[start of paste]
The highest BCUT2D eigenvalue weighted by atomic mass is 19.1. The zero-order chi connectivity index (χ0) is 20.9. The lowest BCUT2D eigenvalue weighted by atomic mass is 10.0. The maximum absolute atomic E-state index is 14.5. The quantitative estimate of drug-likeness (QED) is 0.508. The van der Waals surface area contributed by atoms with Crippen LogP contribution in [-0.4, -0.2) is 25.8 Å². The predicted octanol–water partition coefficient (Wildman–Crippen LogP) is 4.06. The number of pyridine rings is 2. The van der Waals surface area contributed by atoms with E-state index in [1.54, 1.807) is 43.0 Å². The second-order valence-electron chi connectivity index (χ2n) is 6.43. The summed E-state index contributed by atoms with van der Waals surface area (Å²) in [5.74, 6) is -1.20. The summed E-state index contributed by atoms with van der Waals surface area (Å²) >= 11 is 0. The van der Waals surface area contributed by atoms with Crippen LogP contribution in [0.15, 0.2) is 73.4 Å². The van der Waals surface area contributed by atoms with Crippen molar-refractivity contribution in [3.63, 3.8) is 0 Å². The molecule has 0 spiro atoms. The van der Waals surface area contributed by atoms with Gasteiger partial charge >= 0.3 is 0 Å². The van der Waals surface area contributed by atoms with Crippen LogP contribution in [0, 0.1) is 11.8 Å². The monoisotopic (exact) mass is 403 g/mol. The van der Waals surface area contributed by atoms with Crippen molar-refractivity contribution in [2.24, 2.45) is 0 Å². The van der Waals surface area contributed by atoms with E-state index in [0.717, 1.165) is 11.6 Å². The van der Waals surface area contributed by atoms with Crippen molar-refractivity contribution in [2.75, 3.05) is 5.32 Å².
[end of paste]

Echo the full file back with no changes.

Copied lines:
The highest BCUT2D eigenvalue weighted by atomic mass is 19.1. The zero-order chi connectivity index (χ0) is 20.9. The lowest BCUT2D eigenvalue weighted by atomic mass is 10.0. The maximum absolute atomic E-state index is 14.5. The quantitative estimate of drug-likeness (QED) is 0.508. The van der Waals surface area contributed by atoms with Crippen LogP contribution in [-0.4, -0.2) is 25.8 Å². The predicted octanol–water partition coefficient (Wildman–Crippen LogP) is 4.06. The number of pyridine rings is 2. The van der Waals surface area contributed by atoms with E-state index in [1.54, 1.807) is 43.0 Å². The second-order valence-electron chi connectivity index (χ2n) is 6.43. The summed E-state index contributed by atoms with van der Waals surface area (Å²) in [5.74, 6) is -1.20. The summed E-state index contributed by atoms with van der Waals surface area (Å²) >= 11 is 0. The van der Waals surface area contributed by atoms with Crippen LogP contribution in [0.15, 0.2) is 73.4 Å². The van der Waals surface area contributed by atoms with Crippen molar-refractivity contribution in [3.63, 3.8) is 0 Å². The molecule has 0 spiro atoms. The van der Waals surface area contributed by atoms with Gasteiger partial charge >= 0.3 is 0 Å². The van der Waals surface area contributed by atoms with Crippen LogP contribution in [0, 0.1) is 11.8 Å². The monoisotopic (exact) mass is 403 g/mol. The van der Waals surface area contributed by atoms with Crippen molar-refractivity contribution in [2.24, 2.45) is 0 Å². The van der Waals surface area contributed by atoms with E-state index in [0.717, 1.165) is 11.6 Å². The van der Waals surface area contributed by atoms with Crippen molar-refractivity contribution in [2.75, 3.05) is 5.32 Å².